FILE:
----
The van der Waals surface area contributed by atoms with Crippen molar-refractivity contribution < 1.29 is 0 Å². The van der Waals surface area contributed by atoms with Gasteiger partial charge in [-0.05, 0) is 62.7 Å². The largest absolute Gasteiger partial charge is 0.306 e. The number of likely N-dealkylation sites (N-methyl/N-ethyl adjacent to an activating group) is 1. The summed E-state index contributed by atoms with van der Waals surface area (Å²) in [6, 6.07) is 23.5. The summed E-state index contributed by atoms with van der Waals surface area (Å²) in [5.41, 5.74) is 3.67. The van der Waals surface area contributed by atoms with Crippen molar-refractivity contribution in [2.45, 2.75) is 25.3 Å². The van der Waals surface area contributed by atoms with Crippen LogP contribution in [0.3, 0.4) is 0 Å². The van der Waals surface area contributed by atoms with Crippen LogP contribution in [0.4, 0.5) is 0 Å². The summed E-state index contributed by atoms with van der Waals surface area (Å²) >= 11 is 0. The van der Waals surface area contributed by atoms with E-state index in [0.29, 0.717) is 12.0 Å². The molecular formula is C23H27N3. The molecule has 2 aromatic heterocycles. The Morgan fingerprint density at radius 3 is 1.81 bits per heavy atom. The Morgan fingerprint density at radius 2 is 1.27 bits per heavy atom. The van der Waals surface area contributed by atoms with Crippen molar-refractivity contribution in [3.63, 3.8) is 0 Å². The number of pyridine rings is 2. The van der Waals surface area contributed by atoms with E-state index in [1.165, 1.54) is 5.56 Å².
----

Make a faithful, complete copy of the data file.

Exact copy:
The van der Waals surface area contributed by atoms with Crippen molar-refractivity contribution < 1.29 is 0 Å². The van der Waals surface area contributed by atoms with Gasteiger partial charge in [-0.05, 0) is 62.7 Å². The largest absolute Gasteiger partial charge is 0.306 e. The number of likely N-dealkylation sites (N-methyl/N-ethyl adjacent to an activating group) is 1. The summed E-state index contributed by atoms with van der Waals surface area (Å²) in [6, 6.07) is 23.5. The summed E-state index contributed by atoms with van der Waals surface area (Å²) in [5.41, 5.74) is 3.67. The van der Waals surface area contributed by atoms with Crippen molar-refractivity contribution in [2.45, 2.75) is 25.3 Å². The van der Waals surface area contributed by atoms with Crippen LogP contribution in [0.3, 0.4) is 0 Å². The van der Waals surface area contributed by atoms with Crippen LogP contribution in [0.4, 0.5) is 0 Å². The summed E-state index contributed by atoms with van der Waals surface area (Å²) >= 11 is 0. The van der Waals surface area contributed by atoms with E-state index in [0.29, 0.717) is 12.0 Å². The molecular formula is C23H27N3. The molecule has 2 aromatic heterocycles. The Morgan fingerprint density at radius 3 is 1.81 bits per heavy atom. The Morgan fingerprint density at radius 2 is 1.27 bits per heavy atom. The van der Waals surface area contributed by atoms with Crippen molar-refractivity contribution in [3.63, 3.8) is 0 Å². The number of pyridine rings is 2. The van der Waals surface area contributed by atoms with E-state index in [1.165, 1.54) is 5.56 Å².